Is “Encouragement” the Solution You Need?

Is encouragement the solution YOU really need?  Far too often, we see encouragement as a soft skill… something we offer our families and seek from close friends… but far too rarely as a most profitable business and life solution.  At Carawan Global Group, we are out to change that.

en⋅cour⋅age  [en-kur-ij, -]  verb

  1. to inspire with courage, spirit, or confidence
  2. to stimulate by assistance, approval, etc.
  3. to promote, advance, or foster

Looking at the definition of “encourage” above, I am left thinking: what could be a more profitable and relevant solution for Main Street America? I think we’d all agree that everyone from the small business owner to the school teacher, to the corporate executive could benefit from being advanced, promoted and inspired with courage and confidence.

As a motivational speaker, I am no stranger to the power of encouragement.  My career has been built on it.  But, how do we take encouragement OFF of the platform and ON to the pavement of our businesses, school systems, churches, and government agencies?  How can we BUILD a culture of encouragement … and how can we make it profitable?

The first step in creating a culture of encouragement is the commitment to do so.  Only after recognizing encouragement as a “real solution” can we work to cultivate this type of atmosphere.  This realization will play a big role in your willingness to cultivate this type of atmosphere.  Encouragement inspires people to face challenges head on, stimulates the willingness to find intrinsic value in overcoming, and provides a hope that our ability to truly thrive is only found in struggle.

As a leader today, you are up against some tough circumstances.  If you are like many of the leaders I meet with personally, it probably seems like you are a professional “fireman”, rather than a true professional…. putting out fires wherever you go, and wherever you go, putting out fires.  This leaves very little room for strategic and innovative action.  You can change this – simply by building a culture of encouragement.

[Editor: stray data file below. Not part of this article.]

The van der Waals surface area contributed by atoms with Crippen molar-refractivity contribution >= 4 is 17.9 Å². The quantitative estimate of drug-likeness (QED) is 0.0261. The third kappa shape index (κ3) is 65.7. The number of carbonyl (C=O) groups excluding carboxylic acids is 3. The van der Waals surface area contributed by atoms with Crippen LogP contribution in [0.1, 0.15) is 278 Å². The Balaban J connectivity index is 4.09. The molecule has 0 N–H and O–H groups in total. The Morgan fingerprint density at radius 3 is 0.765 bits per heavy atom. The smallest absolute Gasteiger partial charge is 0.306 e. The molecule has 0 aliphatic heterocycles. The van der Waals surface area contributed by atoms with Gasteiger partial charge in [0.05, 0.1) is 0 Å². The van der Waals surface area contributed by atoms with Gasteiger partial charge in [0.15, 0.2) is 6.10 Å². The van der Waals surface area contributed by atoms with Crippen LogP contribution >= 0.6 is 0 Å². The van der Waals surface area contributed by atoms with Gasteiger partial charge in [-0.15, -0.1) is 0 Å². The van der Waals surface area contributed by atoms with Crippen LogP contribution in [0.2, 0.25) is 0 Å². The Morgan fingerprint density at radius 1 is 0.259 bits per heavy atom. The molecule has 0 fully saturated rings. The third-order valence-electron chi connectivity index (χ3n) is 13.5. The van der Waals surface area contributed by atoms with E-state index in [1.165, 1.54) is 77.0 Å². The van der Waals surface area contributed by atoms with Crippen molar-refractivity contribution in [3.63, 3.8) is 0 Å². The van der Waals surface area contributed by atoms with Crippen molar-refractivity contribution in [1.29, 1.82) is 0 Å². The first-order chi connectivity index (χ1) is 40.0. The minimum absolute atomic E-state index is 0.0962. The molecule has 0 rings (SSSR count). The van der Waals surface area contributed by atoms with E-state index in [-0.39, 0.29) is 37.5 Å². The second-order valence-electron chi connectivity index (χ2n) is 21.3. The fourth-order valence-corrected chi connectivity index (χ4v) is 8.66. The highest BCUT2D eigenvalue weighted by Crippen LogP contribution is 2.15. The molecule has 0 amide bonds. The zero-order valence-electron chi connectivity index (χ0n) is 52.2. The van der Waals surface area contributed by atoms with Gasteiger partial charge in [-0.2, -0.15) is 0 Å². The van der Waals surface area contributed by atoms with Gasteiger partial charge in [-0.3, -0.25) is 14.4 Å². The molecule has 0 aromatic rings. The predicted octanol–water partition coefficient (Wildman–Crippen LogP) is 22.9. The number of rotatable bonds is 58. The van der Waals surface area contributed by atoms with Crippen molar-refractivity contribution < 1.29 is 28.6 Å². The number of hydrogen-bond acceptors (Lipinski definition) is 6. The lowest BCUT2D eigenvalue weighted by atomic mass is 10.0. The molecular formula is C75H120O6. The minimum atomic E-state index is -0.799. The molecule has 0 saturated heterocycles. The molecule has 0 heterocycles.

Far too often, we see a lot of things wrong, and seek to “fix it.”  But this approach can cause resentment and a pessimistic “there’s nothing I can do” attitude.  A far more profitable approach is in increasing your recognition, acknowledgement and acts of appreciation.

So, instead of saving the forest by putting out fires, you can go about the task of planting trees.  I ask each of my clients to commit to the following:

For the next two weeks, how about deliberately building or contributing to a culture of encouragement?   Let your people know that what they do is being seen and appreciated.  Show them that you seek to reward productivity.  When possible, recognize your team in front of people….  Go out of your way to recognize them in front of their families when possible.  (A simple phone call on their day off will suffice!)  How could this commitment change YOUR culture at work?  At home?

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